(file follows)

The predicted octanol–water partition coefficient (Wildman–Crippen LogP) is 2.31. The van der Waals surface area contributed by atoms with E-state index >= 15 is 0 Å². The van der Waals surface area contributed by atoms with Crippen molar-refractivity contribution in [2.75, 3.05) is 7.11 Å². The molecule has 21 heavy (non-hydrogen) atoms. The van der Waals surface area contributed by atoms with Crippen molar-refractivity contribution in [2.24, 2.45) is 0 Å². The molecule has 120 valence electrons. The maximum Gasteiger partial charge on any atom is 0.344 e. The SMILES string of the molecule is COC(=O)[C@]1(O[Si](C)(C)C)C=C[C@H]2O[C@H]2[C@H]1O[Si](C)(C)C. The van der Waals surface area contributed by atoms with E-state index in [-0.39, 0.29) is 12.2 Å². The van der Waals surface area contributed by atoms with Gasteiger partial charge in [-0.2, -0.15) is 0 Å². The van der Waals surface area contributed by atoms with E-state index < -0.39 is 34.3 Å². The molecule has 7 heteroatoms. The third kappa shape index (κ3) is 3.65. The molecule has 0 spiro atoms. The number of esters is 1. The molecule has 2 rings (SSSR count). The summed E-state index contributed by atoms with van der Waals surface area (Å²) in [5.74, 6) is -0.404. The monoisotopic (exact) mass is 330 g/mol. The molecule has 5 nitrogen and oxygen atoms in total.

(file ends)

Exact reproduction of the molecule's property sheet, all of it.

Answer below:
The predicted octanol–water partition coefficient (Wildman–Crippen LogP) is 2.31. The van der Waals surface area contributed by atoms with E-state index >= 15 is 0 Å². The van der Waals surface area contributed by atoms with Crippen molar-refractivity contribution in [2.75, 3.05) is 7.11 Å². The molecule has 21 heavy (non-hydrogen) atoms. The van der Waals surface area contributed by atoms with Crippen molar-refractivity contribution in [2.24, 2.45) is 0 Å². The molecule has 120 valence electrons. The maximum Gasteiger partial charge on any atom is 0.344 e. The SMILES string of the molecule is COC(=O)[C@]1(O[Si](C)(C)C)C=C[C@H]2O[C@H]2[C@H]1O[Si](C)(C)C. The van der Waals surface area contributed by atoms with E-state index in [-0.39, 0.29) is 12.2 Å². The van der Waals surface area contributed by atoms with Gasteiger partial charge in [-0.2, -0.15) is 0 Å². The van der Waals surface area contributed by atoms with E-state index < -0.39 is 34.3 Å². The molecule has 7 heteroatoms. The third kappa shape index (κ3) is 3.65. The molecule has 0 spiro atoms. The number of esters is 1. The molecule has 2 rings (SSSR count). The summed E-state index contributed by atoms with van der Waals surface area (Å²) in [5.74, 6) is -0.404. The monoisotopic (exact) mass is 330 g/mol. The molecule has 5 nitrogen and oxygen atoms in total.